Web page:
Co-written with Lydia Poole
Last week, the Global Humanitarian Assistance data access and transparency program at Development Initiatives released its new restructured data store, which presents the seven core data sets that drive our analysis and products, mapping and quantifying the world of financing flows to humanitarian crises.
The data sets cover where the money comes from and where it goes, the actors involved, the funding mechanisms used, and the countries and projects prioritized, as well as the levels of funding provided.
Our data set on the international humanitarian financing response to crises is published here for the first time. We believe this data set provides the most comprehensive assessment of humanitarian financing contributions from governments — both members of the Development Assistance Committee of the Organization for Economic Cooperation and Development, and other governments outside of the DAC – and private donors.
Our data set on humanitarian financing flows via pooled humanitarian funds compiles, for the first time, to our knowledge, comprehensive information on these transactions from the perspective of both donor and recipient countries.
GHA’s data has been drawn from a variety of sources, including OECD-DAC, U.N. Office for the Coordination of Humanitarian Affairs’ Financial Tracking Service and field offices, the World Bank, and the European Commission. It has been streamlined to form the following sets:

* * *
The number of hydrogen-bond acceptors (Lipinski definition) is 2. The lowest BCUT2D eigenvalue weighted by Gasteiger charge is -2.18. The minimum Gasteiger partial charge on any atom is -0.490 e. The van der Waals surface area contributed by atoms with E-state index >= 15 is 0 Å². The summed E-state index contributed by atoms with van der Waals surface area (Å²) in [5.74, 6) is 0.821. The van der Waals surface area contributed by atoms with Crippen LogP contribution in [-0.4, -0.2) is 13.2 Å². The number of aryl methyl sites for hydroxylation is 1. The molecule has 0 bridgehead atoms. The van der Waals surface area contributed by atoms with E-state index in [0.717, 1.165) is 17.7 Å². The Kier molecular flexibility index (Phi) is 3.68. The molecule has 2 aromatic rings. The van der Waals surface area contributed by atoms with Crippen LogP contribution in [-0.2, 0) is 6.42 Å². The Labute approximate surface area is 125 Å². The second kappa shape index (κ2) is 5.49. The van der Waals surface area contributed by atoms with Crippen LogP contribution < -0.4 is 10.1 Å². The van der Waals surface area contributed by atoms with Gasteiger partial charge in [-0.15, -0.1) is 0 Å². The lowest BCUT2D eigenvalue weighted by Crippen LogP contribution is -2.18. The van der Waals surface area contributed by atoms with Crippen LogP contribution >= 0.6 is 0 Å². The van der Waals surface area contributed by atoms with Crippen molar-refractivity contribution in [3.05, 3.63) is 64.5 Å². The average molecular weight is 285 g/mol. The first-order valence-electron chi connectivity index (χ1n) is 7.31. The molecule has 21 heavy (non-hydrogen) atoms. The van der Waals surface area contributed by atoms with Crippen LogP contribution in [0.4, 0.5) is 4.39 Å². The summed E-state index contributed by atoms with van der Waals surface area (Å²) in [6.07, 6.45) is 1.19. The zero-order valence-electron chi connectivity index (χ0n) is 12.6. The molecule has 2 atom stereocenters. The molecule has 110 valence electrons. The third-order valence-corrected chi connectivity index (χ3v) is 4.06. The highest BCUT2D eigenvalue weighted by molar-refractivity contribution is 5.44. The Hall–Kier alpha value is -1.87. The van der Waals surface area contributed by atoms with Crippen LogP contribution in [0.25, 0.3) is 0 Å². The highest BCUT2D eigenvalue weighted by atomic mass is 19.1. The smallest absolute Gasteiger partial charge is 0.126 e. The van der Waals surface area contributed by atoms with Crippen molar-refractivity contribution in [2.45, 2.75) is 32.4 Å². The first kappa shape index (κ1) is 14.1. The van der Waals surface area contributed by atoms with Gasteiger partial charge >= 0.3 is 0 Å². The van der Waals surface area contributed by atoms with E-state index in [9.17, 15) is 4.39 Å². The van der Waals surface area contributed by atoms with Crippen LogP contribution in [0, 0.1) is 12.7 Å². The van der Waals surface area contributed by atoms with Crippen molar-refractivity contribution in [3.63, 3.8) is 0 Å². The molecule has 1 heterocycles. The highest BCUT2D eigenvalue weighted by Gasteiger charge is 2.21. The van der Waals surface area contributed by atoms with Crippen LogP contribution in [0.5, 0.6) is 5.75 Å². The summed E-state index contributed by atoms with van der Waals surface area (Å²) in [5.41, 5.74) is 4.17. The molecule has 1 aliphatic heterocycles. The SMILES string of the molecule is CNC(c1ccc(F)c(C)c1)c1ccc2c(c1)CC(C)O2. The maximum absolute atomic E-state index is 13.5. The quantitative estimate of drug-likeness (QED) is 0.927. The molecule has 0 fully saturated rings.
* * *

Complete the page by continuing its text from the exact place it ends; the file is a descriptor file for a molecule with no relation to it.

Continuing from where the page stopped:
International humanitarian response — What countries in crisis receive from international governments and private contributions.
Official development assistance — What countries give and receive in the form of OECD-defined “aid” for sectors such as governance and security, education or health.
Financing mechanisms — What countries give and receive through the Central Emergency Response Fund, emergency response funds and common humanitarian funds.
Funding channels — How humanitarian financing flows through the system, be it through the United Nations, government agencies or nongovernmental organizations.
Needs, crisis, vulnerability — What countries give and receive through the U.N. consolidated appeals process and non-CAP appeals; what we know about need from the EU’s crisis and vulnerability index.
Capacity — What resources governments have to respond to crises within their own countries; what investments have been made in risk reduction.
Reference tables — Summary tables on various indicators and indices.
The data store provides a resource for those involved in humanitarian policy, programming and performance. Whether donors, implementing partners or field workers, we hope that anyone with a sharp interest in having reliable up-to-date data at their fingertips will find this of great value.
The data store is created in Google spreadsheets to improve accessibility for users, who can download the data in a variety of formats, including XLS and CSV. This will be updated on a rolling basis, beginning in June, to include the latest data that drives our forthcoming GHA Report 2012.
The new GHA data store represents a major step forward in access to data on resources for vulnerability reduction and crisis response. We encourage Devex readers to share it with colleagues and contacts, and above all to use the data. Don’t hesitate to get in touch directly to let us know what you think.